U.S. Correctional Population Continued to Decline in 2021
WASHINGTON ― The total correctional population in the United States fell 1% from yearend 2020 to 2021, according to statistics in Correctional Populations in the United States, 2021 – Statistical Tables and Probation and Parole in the United States, 2021, two reports released today by the Bureau of Justice Statistics. The number of persons held in prison or jail or supervised in the community on probation or parole decreased by 61,100, down to an estimated 5,444,900. Overall, an estimated 1 in 48 U.S. residents age 18 or older were under correctional supervision at yearend 2021, down from 1 in 47 in 2020.
“Although the COVID-19 pandemic caused significant short-term changes in correctional estimates, the overall correctional population continues to decline,” said Dr. Alexis Piquero, Director of the Bureau of Justice Statistics.
Over the 10-year period from 2011 to 2021, the U.S. correctional population declined 22%. A drop in the number of persons supervised in the community on probation accounted for 65% of this overall change, while decreases in the number of persons incarcerated in state and federal prison accounted for 26% of the change.
In 2021, the U.S. incarceration rate increased for the first time in 15 years. However, the rate was still lower than the pre-COVID-19 pandemic rate of 810 per 100,000 in 2019. The increase in the incarceration rate was driven by a 16% growth in the number of persons housed in local jails, which held an additional 87,200 persons from 2020 to 2021.
In 2021, the community supervision rate fell to a 21-year low of 1,440 persons on probation or parole per 100,000 adult U.S. residents, after declining each year since it peaked at 2,240 persons per 100,000 in 2007. At yearend 2021, an estimated 3,745,000 adults were under community supervision, down 136,600 persons from January 1, 2021.
During 2021, the probation population decreased in 31 states and in the U.S. federal system and increased in 18 states and the District of Columbia. The rate of adults on probation in 2021 was at its lowest point in 36 years (1,143 per 100,000 adult U.S. residents). From 2011 to 2021, among adults on probation whose most serious offense was known, the percentage that was supervised for a violent offense rose from 18% to 26%.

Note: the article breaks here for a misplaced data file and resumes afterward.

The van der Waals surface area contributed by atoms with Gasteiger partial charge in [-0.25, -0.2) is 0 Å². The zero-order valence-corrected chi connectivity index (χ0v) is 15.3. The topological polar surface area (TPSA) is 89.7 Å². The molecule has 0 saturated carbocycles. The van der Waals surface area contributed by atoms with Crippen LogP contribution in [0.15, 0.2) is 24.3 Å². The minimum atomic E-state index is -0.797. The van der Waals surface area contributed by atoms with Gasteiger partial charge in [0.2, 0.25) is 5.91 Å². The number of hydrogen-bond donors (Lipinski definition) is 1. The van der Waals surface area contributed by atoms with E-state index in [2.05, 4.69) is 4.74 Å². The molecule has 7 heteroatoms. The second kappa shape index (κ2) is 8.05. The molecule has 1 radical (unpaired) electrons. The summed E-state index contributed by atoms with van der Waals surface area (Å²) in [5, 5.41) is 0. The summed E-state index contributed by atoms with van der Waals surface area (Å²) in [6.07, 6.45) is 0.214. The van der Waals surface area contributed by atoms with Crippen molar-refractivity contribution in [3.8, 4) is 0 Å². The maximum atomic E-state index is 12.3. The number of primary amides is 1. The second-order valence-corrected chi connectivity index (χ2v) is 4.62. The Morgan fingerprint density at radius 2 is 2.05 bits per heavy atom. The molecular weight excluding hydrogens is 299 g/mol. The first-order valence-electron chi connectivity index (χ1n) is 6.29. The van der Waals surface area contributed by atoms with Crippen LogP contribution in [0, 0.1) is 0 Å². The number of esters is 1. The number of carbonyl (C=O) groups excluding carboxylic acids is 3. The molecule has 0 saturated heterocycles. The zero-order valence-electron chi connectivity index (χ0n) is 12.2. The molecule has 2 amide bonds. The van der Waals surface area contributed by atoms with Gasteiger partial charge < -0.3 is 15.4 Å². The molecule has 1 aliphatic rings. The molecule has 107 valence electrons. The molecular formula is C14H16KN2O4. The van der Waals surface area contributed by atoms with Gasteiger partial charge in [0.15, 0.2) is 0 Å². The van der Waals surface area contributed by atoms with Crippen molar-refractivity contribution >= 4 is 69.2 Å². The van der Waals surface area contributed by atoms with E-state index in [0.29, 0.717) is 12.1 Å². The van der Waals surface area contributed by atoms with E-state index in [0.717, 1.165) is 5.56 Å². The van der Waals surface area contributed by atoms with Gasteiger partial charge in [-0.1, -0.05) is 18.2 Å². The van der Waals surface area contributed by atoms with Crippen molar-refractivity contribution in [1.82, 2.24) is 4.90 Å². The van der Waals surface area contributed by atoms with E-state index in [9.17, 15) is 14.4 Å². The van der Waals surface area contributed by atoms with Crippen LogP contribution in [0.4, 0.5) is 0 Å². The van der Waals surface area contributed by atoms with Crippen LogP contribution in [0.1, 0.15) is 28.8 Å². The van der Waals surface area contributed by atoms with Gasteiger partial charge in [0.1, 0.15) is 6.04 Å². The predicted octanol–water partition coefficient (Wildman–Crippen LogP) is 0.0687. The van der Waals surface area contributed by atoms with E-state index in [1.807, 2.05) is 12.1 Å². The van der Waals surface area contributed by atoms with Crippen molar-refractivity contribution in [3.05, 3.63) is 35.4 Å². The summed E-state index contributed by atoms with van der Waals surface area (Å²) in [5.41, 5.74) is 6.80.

At yearend 2021, 803,200 adults were on parole supervision, a decrease of 7% from January 1, 2021, the largest annual change since 1992. Also, the parole population in 2021 was at its lowest point since 2006, when 798,200 persons were supervised on parole. The parole population fell in 44 states and the District of Columbia, and the number of persons in the community under a federal term of supervised release also decreased. Six states had an increase in the parole population.
Changes in the demographic characteristics of the U.S. correctional population were small from 2020 to 2021 but were greater than 20% over the decade from 2011 to 2021. The number of males in the total correctional population declined less than 1% (down 28,300) from 2020 to 2021, while the number of females decreased 3% (down 32,800). Compared to 2011, the number of males under correctional supervision in 2021 declined by 21% and females decreased 25%. Over that same decade, the number of black persons under correctional supervision decreased more than 27%, while the number of Hispanic persons declined 21% and whites declined 20%.
“It is important to note that while blacks and Hispanics remain incarcerated at greater rates than whites, we are seeing long-term reductions in those differences,” said Director Piquero.
Correctional Populations in the United States, 2021 – Statistical Tables was written by BJS Statisticians E. Ann Carson, PhD, and Richard Kluckow, DSW. It provides statistics from several BJS data collections on persons living in the community while supervised by probation or parole agencies and those incarcerated under the jurisdiction of state or federal correctional authorities or in the custody of local jails.
Probation and Parole in the United States, 2021 was written by BJS Statistician Danielle Kaeble. Findings are from BJS’s Annual Probation Survey, Annual Parole Survey and Federal Justice Statistics Program, which are the only national data collections that cover community corrections in all 50 states, the District of Columbia and the U.S. federal system.
The reports, related documents and additional information about BJS’s statistical publications and programs are available on the BJS website at bjs.ojp.gov.
The Bureau of Justice Statistics, a division of the U.S. Department of Justice’s Office of Justice Programs, is the principal federal agency responsible for collecting, analyzing and disseminating reliable statistics on crime and criminal justice in the United States. Alexis R. Piquero, PhD, is the director. More information about BJS and criminal justice statistics can be found at bjs.ojp.gov.
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